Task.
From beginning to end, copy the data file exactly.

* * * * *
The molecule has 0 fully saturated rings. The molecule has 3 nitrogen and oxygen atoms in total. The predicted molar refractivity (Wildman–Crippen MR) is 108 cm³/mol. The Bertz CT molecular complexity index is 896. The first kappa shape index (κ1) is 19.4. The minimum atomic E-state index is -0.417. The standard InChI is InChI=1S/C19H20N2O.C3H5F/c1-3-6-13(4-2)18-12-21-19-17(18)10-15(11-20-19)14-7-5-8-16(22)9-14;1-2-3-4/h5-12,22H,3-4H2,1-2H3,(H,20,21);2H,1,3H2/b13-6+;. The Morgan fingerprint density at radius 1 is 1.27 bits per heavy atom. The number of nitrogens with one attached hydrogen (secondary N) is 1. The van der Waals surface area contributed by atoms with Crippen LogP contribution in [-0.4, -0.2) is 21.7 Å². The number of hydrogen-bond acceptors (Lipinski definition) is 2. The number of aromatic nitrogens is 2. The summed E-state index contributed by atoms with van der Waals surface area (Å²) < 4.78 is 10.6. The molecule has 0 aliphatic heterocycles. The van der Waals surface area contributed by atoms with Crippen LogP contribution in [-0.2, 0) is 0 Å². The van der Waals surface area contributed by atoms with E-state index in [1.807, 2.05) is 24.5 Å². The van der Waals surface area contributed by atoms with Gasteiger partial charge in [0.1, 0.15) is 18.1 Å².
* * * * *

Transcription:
The molecule has 0 fully saturated rings. The molecule has 3 nitrogen and oxygen atoms in total. The predicted molar refractivity (Wildman–Crippen MR) is 108 cm³/mol. The Bertz CT molecular complexity index is 896. The first kappa shape index (κ1) is 19.4. The minimum atomic E-state index is -0.417. The standard InChI is InChI=1S/C19H20N2O.C3H5F/c1-3-6-13(4-2)18-12-21-19-17(18)10-15(11-20-19)14-7-5-8-16(22)9-14;1-2-3-4/h5-12,22H,3-4H2,1-2H3,(H,20,21);2H,1,3H2/b13-6+;. The Morgan fingerprint density at radius 1 is 1.27 bits per heavy atom. The number of nitrogens with one attached hydrogen (secondary N) is 1. The van der Waals surface area contributed by atoms with Crippen LogP contribution in [-0.4, -0.2) is 21.7 Å². The number of hydrogen-bond acceptors (Lipinski definition) is 2. The number of aromatic nitrogens is 2. The summed E-state index contributed by atoms with van der Waals surface area (Å²) < 4.78 is 10.6. The molecule has 0 aliphatic heterocycles. The van der Waals surface area contributed by atoms with Crippen LogP contribution in [-0.2, 0) is 0 Å². The van der Waals surface area contributed by atoms with E-state index in [1.807, 2.05) is 24.5 Å². The van der Waals surface area contributed by atoms with Gasteiger partial charge in [0.1, 0.15) is 18.1 Å².